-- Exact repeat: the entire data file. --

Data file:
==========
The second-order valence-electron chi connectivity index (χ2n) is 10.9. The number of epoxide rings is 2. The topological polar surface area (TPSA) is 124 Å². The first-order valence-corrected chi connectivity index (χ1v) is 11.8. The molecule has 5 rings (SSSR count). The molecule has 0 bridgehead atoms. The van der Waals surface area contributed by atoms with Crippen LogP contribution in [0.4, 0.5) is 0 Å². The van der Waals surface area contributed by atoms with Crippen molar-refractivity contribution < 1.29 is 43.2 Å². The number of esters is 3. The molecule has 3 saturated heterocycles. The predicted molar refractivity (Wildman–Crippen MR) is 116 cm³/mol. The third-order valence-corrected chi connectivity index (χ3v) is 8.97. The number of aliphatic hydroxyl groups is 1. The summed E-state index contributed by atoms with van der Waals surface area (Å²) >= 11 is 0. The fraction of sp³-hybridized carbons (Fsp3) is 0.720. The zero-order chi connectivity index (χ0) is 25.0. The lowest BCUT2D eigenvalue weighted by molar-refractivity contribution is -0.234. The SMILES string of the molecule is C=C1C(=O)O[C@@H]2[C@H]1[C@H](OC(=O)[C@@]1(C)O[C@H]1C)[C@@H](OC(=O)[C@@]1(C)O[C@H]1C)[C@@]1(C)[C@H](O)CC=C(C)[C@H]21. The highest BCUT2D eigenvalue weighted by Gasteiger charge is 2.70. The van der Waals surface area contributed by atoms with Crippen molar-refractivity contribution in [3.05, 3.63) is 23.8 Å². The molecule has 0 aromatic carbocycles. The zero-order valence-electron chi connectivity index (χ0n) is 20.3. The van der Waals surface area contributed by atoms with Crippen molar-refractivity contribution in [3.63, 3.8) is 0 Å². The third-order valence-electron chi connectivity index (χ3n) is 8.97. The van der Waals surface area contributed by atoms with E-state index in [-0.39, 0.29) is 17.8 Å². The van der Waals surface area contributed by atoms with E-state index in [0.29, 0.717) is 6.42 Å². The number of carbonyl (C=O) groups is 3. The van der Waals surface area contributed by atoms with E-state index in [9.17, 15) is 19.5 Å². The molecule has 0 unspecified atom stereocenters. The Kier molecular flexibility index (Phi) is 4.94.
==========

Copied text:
The second-order valence-electron chi connectivity index (χ2n) is 10.9. The number of epoxide rings is 2. The topological polar surface area (TPSA) is 124 Å². The first-order valence-corrected chi connectivity index (χ1v) is 11.8. The molecule has 5 rings (SSSR count). The molecule has 0 bridgehead atoms. The van der Waals surface area contributed by atoms with Crippen LogP contribution in [0.4, 0.5) is 0 Å². The van der Waals surface area contributed by atoms with Crippen molar-refractivity contribution < 1.29 is 43.2 Å². The number of esters is 3. The molecule has 3 saturated heterocycles. The predicted molar refractivity (Wildman–Crippen MR) is 116 cm³/mol. The third-order valence-corrected chi connectivity index (χ3v) is 8.97. The number of aliphatic hydroxyl groups is 1. The summed E-state index contributed by atoms with van der Waals surface area (Å²) >= 11 is 0. The fraction of sp³-hybridized carbons (Fsp3) is 0.720. The zero-order chi connectivity index (χ0) is 25.0. The lowest BCUT2D eigenvalue weighted by molar-refractivity contribution is -0.234. The SMILES string of the molecule is C=C1C(=O)O[C@@H]2[C@H]1[C@H](OC(=O)[C@@]1(C)O[C@H]1C)[C@@H](OC(=O)[C@@]1(C)O[C@H]1C)[C@@]1(C)[C@H](O)CC=C(C)[C@H]21. The highest BCUT2D eigenvalue weighted by Gasteiger charge is 2.70. The van der Waals surface area contributed by atoms with Crippen molar-refractivity contribution in [3.05, 3.63) is 23.8 Å². The molecule has 0 aromatic carbocycles. The zero-order valence-electron chi connectivity index (χ0n) is 20.3. The van der Waals surface area contributed by atoms with Crippen molar-refractivity contribution in [3.63, 3.8) is 0 Å². The third-order valence-electron chi connectivity index (χ3n) is 8.97. The van der Waals surface area contributed by atoms with E-state index in [-0.39, 0.29) is 17.8 Å². The van der Waals surface area contributed by atoms with E-state index in [0.29, 0.717) is 6.42 Å². The number of carbonyl (C=O) groups is 3. The van der Waals surface area contributed by atoms with E-state index in [9.17, 15) is 19.5 Å². The molecule has 0 unspecified atom stereocenters. The Kier molecular flexibility index (Phi) is 4.94.